Trucking OTR vs Regional: Choosing the Right One for You

As an Owner/Operator, you want to make the right choice for you and your business – do you drive regional or OTR? Both have their pros and cons. At REY Logistics, we want to empower you with knowledge and the tools to make the best decisions for your business. Continue reading for the comparison of Trucking OTR vs Regional.

What is Regional Trucking?

Regional trucking involves primarily day trips, though they can extend as long as one or two nights. Your routes stay within a region, usually covering a few cities to a few states. Often these divisions are broken up as Northeast region, or Northwest region, and similar divisions and stay within about a 1,000-mile radius. These are the routes that give you time to know your area, master the various routes, and get to know people at the docks you deliver between. 

Pros of Regional Trucking

Because you’re driving within the same region, you have more time to get to know the roads and routes. If you’re working dedicated hauls with the same companies, you also become familiar with the people you work with at your pickup and drop locations. The biggest advantage that comes with regional trucking, however, is your time. 

Because your routes are never more than a couple of days at most, you tend to have more time with family. Even if your routes cover the traditional Saturday/Sunday weekends, you can usually schedule non-traditional weekends for yourself on other days of the week. 

Cons of Regional Trucking

With regional trucking, you may have additional stop-offs as part of your haul, sometimes out of necessity depending on the length of your trip. Additionally, the shorter miles don’t always translate to shorter hours, as regional truckers often need to complete their routes in one trip. Regional trucking also comes with a higher risk of traffic depending on the region and route.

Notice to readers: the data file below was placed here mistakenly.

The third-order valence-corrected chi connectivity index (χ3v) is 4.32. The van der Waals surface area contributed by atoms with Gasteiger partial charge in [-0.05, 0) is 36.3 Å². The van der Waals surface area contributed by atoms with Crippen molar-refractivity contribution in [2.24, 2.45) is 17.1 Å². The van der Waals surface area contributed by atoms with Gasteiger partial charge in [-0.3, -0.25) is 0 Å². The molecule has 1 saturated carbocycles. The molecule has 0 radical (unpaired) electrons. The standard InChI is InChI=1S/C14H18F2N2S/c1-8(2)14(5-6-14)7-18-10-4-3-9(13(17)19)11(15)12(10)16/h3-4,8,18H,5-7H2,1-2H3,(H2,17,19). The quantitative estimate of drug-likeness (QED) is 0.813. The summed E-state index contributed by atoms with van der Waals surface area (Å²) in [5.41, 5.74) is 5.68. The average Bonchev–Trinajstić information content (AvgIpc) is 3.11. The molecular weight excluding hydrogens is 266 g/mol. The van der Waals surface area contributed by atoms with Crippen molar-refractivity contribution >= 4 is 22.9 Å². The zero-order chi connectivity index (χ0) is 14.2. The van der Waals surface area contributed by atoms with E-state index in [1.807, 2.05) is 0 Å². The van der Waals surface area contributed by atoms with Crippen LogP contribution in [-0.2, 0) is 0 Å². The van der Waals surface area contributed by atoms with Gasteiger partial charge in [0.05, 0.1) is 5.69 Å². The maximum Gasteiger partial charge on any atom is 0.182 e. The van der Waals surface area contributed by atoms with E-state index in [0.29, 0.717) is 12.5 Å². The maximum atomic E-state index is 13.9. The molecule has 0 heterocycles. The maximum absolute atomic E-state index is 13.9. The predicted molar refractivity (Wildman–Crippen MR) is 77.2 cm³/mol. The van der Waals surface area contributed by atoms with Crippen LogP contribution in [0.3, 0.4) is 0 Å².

What is OTR Trucking? 

OTR, or over-the-road trucking, is long-haul driving, often coast to coast. These are the jobs that can have you out on the road for weeks at a time. For those unfamiliar with trucking, OTR is usually what they think of when they think of trucking – hitting the open road with only your haul and your radio for company. In reality, it is just as common for OTR truckers to work as two-person teams, both for the company and to split drive time. 

Over-the-road trucking, is long-haul driving, often coast to coast.

OTR Truck Driver Driving from Coast to Coast

Pros of Over-the-Road Trucking

Because you’re driving across the country, you’re likely to see places you’ve never been to before. That can include Mexico and Canada, depending on the haul. In addition to the sights, OTR truckers usually have more IRS deductions as they will typically max out their miles and can claim expenses as meals and hotel stays. 

The Cons of Over-the-Road Trucking

As an OTR trucker, your hauls will be more varied than a regional driver. Unfortunately, that comes with a little less predictability about your schedule than a regional trucker enjoys. In addition, you’re more likely to drive routes you’re unfamiliar with and you don’t have much time to stop and enjoy all the sights you’ll see along the way. 

Your time is the other big disadvantage in OTR trucking. Because you spend weeks, sometimes close to a month, on the road, you have little time at home. If you have a family, this will give you little time with them.

Choice and Reliability

Whatever you choose for your trucking – regional or over-the-road, REY Logistics is here. We offer 24/7 personal dedicated dispatchers, bonuses and fuel discounts, and more. Learn more about our Owner/Operator Program and contact us or apply today. 

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